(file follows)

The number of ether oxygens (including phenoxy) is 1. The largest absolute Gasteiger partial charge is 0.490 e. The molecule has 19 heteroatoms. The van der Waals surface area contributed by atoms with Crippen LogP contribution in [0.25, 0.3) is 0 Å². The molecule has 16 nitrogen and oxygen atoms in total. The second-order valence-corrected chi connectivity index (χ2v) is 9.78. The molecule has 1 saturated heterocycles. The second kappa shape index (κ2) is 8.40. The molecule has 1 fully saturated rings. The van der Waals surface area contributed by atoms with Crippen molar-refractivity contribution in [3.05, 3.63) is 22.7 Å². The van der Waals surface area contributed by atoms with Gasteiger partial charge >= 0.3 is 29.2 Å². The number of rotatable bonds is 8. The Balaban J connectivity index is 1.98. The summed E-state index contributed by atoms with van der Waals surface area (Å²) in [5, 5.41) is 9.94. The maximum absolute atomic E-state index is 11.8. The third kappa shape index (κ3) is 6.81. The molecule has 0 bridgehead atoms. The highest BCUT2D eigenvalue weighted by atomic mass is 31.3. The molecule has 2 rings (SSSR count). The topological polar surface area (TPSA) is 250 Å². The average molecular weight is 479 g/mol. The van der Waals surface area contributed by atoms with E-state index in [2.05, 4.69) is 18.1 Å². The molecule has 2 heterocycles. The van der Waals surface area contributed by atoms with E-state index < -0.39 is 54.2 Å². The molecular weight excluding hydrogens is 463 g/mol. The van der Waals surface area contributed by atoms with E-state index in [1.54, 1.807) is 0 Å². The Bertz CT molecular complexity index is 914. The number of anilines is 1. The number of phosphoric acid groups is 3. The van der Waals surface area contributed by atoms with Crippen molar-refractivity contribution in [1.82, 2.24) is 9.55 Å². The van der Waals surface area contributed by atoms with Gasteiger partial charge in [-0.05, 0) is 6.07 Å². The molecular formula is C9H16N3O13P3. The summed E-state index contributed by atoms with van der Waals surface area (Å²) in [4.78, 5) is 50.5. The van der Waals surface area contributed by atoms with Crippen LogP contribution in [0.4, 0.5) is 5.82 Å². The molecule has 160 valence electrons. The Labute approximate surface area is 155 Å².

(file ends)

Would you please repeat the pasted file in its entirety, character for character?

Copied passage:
The number of ether oxygens (including phenoxy) is 1. The largest absolute Gasteiger partial charge is 0.490 e. The molecule has 19 heteroatoms. The van der Waals surface area contributed by atoms with Crippen LogP contribution in [0.25, 0.3) is 0 Å². The molecule has 16 nitrogen and oxygen atoms in total. The second-order valence-corrected chi connectivity index (χ2v) is 9.78. The molecule has 1 saturated heterocycles. The second kappa shape index (κ2) is 8.40. The molecule has 1 fully saturated rings. The van der Waals surface area contributed by atoms with Crippen molar-refractivity contribution in [3.05, 3.63) is 22.7 Å². The van der Waals surface area contributed by atoms with Gasteiger partial charge >= 0.3 is 29.2 Å². The number of rotatable bonds is 8. The Balaban J connectivity index is 1.98. The summed E-state index contributed by atoms with van der Waals surface area (Å²) in [5, 5.41) is 9.94. The maximum absolute atomic E-state index is 11.8. The third kappa shape index (κ3) is 6.81. The molecule has 0 bridgehead atoms. The highest BCUT2D eigenvalue weighted by atomic mass is 31.3. The molecule has 2 rings (SSSR count). The topological polar surface area (TPSA) is 250 Å². The average molecular weight is 479 g/mol. The van der Waals surface area contributed by atoms with E-state index in [2.05, 4.69) is 18.1 Å². The molecule has 2 heterocycles. The van der Waals surface area contributed by atoms with E-state index < -0.39 is 54.2 Å². The molecular weight excluding hydrogens is 463 g/mol. The van der Waals surface area contributed by atoms with E-state index in [1.54, 1.807) is 0 Å². The Bertz CT molecular complexity index is 914. The number of anilines is 1. The number of phosphoric acid groups is 3. The van der Waals surface area contributed by atoms with Crippen molar-refractivity contribution in [1.82, 2.24) is 9.55 Å². The van der Waals surface area contributed by atoms with Gasteiger partial charge in [-0.05, 0) is 6.07 Å². The molecular formula is C9H16N3O13P3. The summed E-state index contributed by atoms with van der Waals surface area (Å²) in [4.78, 5) is 50.5. The van der Waals surface area contributed by atoms with Crippen LogP contribution in [0.4, 0.5) is 5.82 Å². The molecule has 160 valence electrons. The Labute approximate surface area is 155 Å².